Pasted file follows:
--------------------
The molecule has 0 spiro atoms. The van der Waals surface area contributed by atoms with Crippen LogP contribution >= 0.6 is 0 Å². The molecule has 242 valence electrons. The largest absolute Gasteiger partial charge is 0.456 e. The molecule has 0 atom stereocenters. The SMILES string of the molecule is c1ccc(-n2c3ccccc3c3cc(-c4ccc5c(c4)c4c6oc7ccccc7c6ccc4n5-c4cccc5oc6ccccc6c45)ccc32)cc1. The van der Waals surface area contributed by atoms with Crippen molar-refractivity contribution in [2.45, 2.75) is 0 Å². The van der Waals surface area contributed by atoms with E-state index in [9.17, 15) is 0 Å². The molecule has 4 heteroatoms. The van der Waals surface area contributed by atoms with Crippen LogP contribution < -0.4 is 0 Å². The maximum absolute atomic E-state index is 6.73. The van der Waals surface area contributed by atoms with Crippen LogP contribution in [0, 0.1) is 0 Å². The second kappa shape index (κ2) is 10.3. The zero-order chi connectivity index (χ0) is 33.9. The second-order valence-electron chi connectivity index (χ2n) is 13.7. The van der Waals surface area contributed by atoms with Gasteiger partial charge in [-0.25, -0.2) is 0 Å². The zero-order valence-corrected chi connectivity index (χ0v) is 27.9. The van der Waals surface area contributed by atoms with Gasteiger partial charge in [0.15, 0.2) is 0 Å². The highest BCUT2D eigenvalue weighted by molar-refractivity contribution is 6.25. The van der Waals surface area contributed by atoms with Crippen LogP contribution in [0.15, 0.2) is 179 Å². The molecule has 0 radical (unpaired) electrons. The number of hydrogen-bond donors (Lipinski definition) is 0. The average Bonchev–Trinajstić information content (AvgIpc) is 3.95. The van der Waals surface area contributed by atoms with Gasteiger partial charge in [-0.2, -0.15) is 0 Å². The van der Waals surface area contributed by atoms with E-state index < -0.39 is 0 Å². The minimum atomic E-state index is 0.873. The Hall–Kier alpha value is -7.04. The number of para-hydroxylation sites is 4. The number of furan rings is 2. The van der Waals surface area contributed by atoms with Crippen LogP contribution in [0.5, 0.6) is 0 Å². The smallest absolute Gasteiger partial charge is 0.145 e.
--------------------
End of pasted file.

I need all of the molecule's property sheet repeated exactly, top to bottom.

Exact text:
The molecule has 0 spiro atoms. The van der Waals surface area contributed by atoms with Crippen LogP contribution >= 0.6 is 0 Å². The molecule has 242 valence electrons. The largest absolute Gasteiger partial charge is 0.456 e. The molecule has 0 atom stereocenters. The SMILES string of the molecule is c1ccc(-n2c3ccccc3c3cc(-c4ccc5c(c4)c4c6oc7ccccc7c6ccc4n5-c4cccc5oc6ccccc6c45)ccc32)cc1. The van der Waals surface area contributed by atoms with Crippen molar-refractivity contribution in [2.45, 2.75) is 0 Å². The van der Waals surface area contributed by atoms with E-state index in [9.17, 15) is 0 Å². The molecule has 4 heteroatoms. The van der Waals surface area contributed by atoms with Crippen LogP contribution < -0.4 is 0 Å². The maximum absolute atomic E-state index is 6.73. The van der Waals surface area contributed by atoms with Crippen LogP contribution in [0, 0.1) is 0 Å². The second kappa shape index (κ2) is 10.3. The zero-order chi connectivity index (χ0) is 33.9. The second-order valence-electron chi connectivity index (χ2n) is 13.7. The van der Waals surface area contributed by atoms with Gasteiger partial charge in [-0.25, -0.2) is 0 Å². The zero-order valence-corrected chi connectivity index (χ0v) is 27.9. The van der Waals surface area contributed by atoms with Gasteiger partial charge in [0.15, 0.2) is 0 Å². The highest BCUT2D eigenvalue weighted by molar-refractivity contribution is 6.25. The van der Waals surface area contributed by atoms with Crippen LogP contribution in [0.15, 0.2) is 179 Å². The molecule has 0 radical (unpaired) electrons. The number of hydrogen-bond donors (Lipinski definition) is 0. The average Bonchev–Trinajstić information content (AvgIpc) is 3.95. The van der Waals surface area contributed by atoms with Gasteiger partial charge in [-0.2, -0.15) is 0 Å². The van der Waals surface area contributed by atoms with E-state index < -0.39 is 0 Å². The minimum atomic E-state index is 0.873. The Hall–Kier alpha value is -7.04. The number of para-hydroxylation sites is 4. The number of furan rings is 2. The van der Waals surface area contributed by atoms with Crippen LogP contribution in [0.5, 0.6) is 0 Å². The smallest absolute Gasteiger partial charge is 0.145 e.